“I hope to keep up this same Dawn Mass while I am the pastor of this parish,” Father Salera, 65, told this reporter. “I hope my successor will continue with what I have started and other churches will follow suit” as he looks toward his retirement in five years.

He said, “Rising early in the morning with children is a form of discipline to keep up with Misa de Gallo as festive as Christmas is celebrated the longest in the Philippines. It still has penitential color in it, to reflect the life of Jesus to be like us, except for the sin, the sharing and His saving act. The act of all saints in Heaven, the sharing of our local food. The Filipino delicacies in the Philippines, where you buy them outside the church while some parishioners take the food with them in coming to church and partake of them in the basement of the church after the mass.”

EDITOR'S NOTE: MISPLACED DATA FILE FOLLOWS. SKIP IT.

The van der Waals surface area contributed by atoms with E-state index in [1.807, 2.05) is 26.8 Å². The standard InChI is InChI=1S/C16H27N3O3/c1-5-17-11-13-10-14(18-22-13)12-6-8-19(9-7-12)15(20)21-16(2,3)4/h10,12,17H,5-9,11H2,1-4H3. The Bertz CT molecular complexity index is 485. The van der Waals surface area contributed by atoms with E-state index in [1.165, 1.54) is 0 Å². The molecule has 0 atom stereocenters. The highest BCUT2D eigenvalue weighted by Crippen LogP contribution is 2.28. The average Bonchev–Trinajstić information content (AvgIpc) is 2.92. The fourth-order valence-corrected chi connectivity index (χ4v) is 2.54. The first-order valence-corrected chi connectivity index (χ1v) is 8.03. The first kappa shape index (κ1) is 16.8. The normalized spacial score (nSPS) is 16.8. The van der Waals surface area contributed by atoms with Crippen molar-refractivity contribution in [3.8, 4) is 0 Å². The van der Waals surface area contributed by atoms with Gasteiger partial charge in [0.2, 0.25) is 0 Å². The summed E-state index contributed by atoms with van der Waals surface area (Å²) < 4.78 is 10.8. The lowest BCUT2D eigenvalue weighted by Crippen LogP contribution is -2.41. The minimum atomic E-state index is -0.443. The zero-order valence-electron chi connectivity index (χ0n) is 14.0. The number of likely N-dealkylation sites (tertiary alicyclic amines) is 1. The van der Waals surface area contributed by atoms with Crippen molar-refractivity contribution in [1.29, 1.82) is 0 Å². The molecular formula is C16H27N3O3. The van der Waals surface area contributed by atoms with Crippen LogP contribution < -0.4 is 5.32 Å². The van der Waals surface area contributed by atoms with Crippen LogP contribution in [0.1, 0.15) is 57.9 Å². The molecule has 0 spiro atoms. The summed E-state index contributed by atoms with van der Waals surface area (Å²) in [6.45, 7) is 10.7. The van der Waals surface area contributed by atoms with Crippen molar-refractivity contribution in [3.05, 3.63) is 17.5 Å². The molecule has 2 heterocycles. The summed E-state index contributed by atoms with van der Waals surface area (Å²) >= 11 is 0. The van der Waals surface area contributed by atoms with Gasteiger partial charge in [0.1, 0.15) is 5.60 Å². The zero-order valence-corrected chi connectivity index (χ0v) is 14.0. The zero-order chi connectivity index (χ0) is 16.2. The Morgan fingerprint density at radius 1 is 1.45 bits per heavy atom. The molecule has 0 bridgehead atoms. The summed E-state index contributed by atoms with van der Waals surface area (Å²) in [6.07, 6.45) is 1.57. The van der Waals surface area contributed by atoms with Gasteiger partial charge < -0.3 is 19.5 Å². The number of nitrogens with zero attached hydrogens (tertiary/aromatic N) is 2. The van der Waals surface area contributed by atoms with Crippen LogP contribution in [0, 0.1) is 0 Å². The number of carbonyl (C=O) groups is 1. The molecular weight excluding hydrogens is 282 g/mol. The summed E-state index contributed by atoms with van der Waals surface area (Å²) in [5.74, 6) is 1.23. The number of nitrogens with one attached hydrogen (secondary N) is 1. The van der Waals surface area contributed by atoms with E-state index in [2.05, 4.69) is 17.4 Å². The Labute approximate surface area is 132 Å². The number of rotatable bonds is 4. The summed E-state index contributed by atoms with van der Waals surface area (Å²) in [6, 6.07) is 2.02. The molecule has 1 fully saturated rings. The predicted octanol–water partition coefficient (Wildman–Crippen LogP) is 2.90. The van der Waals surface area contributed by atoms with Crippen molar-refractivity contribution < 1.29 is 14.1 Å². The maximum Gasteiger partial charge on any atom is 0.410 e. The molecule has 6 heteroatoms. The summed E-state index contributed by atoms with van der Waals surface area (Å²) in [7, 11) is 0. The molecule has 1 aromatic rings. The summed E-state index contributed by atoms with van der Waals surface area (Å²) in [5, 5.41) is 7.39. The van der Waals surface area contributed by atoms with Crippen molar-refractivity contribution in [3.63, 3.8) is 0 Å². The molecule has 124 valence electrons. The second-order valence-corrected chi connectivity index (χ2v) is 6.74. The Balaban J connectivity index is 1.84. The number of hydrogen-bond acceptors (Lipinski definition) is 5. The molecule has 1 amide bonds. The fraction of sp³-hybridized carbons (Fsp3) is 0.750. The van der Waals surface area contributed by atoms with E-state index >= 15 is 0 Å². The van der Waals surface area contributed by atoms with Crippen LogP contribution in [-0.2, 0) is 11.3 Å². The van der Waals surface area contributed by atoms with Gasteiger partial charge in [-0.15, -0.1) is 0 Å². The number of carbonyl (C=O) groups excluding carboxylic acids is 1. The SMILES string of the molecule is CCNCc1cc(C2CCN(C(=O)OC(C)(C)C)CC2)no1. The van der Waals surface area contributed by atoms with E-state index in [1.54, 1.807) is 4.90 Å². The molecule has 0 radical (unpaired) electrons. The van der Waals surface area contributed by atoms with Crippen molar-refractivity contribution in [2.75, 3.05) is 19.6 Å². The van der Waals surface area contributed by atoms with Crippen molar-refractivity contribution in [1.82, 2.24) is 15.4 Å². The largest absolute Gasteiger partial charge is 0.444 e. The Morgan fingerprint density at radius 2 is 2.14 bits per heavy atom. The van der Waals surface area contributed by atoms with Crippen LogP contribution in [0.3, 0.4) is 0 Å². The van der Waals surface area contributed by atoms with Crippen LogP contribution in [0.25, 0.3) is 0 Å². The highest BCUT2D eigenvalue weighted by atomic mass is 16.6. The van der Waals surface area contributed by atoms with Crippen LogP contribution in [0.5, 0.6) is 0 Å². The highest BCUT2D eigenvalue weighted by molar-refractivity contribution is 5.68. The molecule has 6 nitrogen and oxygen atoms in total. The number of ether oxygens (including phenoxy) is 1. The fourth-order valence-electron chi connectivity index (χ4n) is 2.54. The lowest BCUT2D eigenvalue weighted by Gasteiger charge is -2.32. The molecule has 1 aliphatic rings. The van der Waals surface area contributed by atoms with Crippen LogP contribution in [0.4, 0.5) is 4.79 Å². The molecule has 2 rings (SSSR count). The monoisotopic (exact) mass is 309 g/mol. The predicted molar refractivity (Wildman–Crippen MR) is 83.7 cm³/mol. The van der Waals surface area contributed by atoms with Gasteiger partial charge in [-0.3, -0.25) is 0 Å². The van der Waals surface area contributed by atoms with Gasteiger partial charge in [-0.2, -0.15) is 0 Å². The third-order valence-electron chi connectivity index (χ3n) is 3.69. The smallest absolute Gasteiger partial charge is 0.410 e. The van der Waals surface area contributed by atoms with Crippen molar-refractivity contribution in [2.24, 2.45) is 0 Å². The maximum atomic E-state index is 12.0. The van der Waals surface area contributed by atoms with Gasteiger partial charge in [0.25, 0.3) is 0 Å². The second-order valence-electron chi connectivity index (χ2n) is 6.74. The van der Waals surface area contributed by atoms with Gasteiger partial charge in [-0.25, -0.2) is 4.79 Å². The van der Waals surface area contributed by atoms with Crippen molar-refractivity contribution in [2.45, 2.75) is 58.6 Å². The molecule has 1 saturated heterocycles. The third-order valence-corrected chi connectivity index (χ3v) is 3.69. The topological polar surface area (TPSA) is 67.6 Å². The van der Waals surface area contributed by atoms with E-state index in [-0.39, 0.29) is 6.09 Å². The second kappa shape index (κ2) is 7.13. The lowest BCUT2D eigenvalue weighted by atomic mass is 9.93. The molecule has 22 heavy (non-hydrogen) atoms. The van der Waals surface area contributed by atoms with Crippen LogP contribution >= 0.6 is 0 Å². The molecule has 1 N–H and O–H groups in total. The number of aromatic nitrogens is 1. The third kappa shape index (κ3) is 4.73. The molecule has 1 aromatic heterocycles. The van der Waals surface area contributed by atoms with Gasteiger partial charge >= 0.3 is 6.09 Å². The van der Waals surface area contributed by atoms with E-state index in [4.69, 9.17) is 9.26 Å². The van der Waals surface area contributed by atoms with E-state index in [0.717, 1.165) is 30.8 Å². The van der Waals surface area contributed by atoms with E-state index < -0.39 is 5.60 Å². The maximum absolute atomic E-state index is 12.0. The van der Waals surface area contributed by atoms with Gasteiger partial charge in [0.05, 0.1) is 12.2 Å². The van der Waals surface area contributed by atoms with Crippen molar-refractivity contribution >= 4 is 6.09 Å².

When asked if he was going to pray for the 652 victims, who perished from the flash floods in Iligan and Cagayan de Oro cities in Mindanao during the last two days, the priest, who grew up in Cebu and Bohol, said he was not aware of it, saying he “doesn’t watch TV but I have not opened the news online. I will pray for them just as we have for so many intentions for many people.”


 Father Salera was pastor for seven years of St. Catherine Laboure in suburban Glenview, Illinois, where His Eminence, Francis Cardinal George, the Archbishop of Chicago, will be celebrating the Simbang Gabi at 6:30 p.m. on Friday, Dec. 23. On Monday, Dec. 19, at 7 p.m., Chicago Bishop Francis Kane will be celebrating Simbang Gabi at Transfiguration of Our Lord church at 7 p.m.